2. mb23 says

      It’s making large losses, if the request is turned down the licence may be handed back anyway. There are too many stations in Manchester trying to take a slice of the advertising cake.

  2. Mr Boltar says

    “Ofcom says it is minded to approve the change”

    Of course it is. Anything to promote their mates in Global.

    1. mb23 says

      It has negative reserves of £3.5 million, I think that might be why they are minded to approve it.

      1. Mr Boltar says

        No, if they had a pair they’d say sort it out or we’ll readvertise the license to another local. They wouldn’t just effectively hand yet another frequency over to Ashley.

        1. sj says

          It’s got a 3% reach. Let’s be honest, it’s not working. Capital Xtra will increase this frequency’s audience, while the community stations can scoop up any XS listeners who want local stuff. Everyone’s a winner.

  3. Alice says

    It would be a great shame if we were to lose XS Manchester. When Clint Boon left X FM, he moved to XS Manchester which was great as it meant that there was an easily accessible station to listen to his show on. XS Manchester is unique in that it is a local Manchester-based station purely focusing on rock music – most local stations I’m aware of (apart from community radio stations) either play contemporary pop music or are just local versions of national brands. If the station is unsustainable, then it’s understandable that it will have to close but it will be greatly missed.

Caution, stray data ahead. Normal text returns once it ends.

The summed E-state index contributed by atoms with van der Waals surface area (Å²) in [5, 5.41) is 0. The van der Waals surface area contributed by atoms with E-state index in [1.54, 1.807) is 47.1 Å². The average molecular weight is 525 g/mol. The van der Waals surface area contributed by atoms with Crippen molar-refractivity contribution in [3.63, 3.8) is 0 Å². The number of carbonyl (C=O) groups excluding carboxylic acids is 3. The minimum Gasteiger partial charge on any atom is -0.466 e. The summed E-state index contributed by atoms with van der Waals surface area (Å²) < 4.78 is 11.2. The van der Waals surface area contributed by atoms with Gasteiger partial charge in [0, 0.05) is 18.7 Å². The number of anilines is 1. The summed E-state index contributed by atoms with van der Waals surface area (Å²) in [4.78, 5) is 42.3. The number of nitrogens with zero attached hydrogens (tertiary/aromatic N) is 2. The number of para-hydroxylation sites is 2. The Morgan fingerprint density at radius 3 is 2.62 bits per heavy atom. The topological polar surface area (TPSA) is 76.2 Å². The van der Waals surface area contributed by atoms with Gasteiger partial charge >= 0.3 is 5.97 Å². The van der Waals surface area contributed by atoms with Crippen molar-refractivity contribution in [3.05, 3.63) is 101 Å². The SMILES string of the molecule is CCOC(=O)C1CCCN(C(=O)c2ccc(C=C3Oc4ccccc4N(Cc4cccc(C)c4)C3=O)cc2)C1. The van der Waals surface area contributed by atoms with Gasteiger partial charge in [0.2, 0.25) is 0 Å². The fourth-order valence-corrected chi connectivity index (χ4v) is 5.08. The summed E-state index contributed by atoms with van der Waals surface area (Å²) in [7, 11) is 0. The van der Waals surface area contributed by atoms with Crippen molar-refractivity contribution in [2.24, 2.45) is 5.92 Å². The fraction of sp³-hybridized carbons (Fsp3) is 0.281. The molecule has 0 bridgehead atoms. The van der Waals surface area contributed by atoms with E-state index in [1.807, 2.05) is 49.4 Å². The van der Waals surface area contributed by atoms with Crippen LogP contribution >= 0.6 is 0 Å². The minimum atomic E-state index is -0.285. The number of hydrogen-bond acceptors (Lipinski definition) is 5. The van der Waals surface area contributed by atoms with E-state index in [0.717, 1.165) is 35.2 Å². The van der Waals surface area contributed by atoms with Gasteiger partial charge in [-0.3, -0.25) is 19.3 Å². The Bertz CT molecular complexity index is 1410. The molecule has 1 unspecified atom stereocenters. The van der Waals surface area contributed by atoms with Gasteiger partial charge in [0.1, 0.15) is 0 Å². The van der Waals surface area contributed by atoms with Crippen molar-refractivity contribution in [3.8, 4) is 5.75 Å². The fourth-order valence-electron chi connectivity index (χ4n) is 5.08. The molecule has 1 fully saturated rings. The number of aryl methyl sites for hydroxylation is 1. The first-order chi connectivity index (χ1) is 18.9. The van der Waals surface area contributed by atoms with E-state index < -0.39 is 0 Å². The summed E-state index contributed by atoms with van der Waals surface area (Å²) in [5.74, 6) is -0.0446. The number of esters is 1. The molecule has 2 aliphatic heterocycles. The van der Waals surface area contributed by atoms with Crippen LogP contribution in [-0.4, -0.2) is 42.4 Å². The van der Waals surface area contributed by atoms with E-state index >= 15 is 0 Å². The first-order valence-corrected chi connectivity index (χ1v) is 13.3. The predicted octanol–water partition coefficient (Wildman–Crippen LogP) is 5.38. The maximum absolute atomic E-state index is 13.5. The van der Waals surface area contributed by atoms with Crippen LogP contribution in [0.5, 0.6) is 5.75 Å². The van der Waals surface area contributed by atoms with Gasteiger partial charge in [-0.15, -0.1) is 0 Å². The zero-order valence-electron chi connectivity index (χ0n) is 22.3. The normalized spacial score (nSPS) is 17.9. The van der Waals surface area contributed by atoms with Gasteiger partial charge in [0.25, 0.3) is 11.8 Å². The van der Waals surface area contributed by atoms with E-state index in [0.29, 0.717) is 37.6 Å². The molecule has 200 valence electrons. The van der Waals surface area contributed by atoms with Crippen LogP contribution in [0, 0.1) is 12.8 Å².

4. Radio Geordie says

    Not much of a surprise really.

  5. LocalRadioListener says

    Not a surprise, but a little sad as it’s a truly local station. However, it was always going to happen (especially as it is losing money) and as LBC or Capital Xtra were the only brands left, it had to be one or the other. I’d love LBC on FM in Manchester, but I think they made the right choice.

  6. David Bell says

    The current format of local music is a winner. This direction change is totally baffling. Unfathomable thinking, IMHO.

  7. Ed says

    As a mid 40s couple why cant we listen to music we grew up with rather than another radio 1 clone for the youngsters?

    Clint and the inspiral carpets shaped a generation…to be wiped out by another corporate decison. People have commented on local radio being dead…ok fair enough but why change the music format that a certain manc generation still pine for

    1. MARK LEVY says

      Global want to destroy anything that comes from Manchester. North/South divide again.

  8. Tim says

    Just to let you know that you can go on the ofcom website and submit an objection, there is also a petition going to save the station. Also, if you want to help then leave the station on even when you go home (it will get the listener figures up; currently XS is only at 2 percent [because it is poorly advertised] that is the real reason they are looking to scrap it). It can be saved; but it needs your interactions. You have until 17th January to submit your objections to ofcom.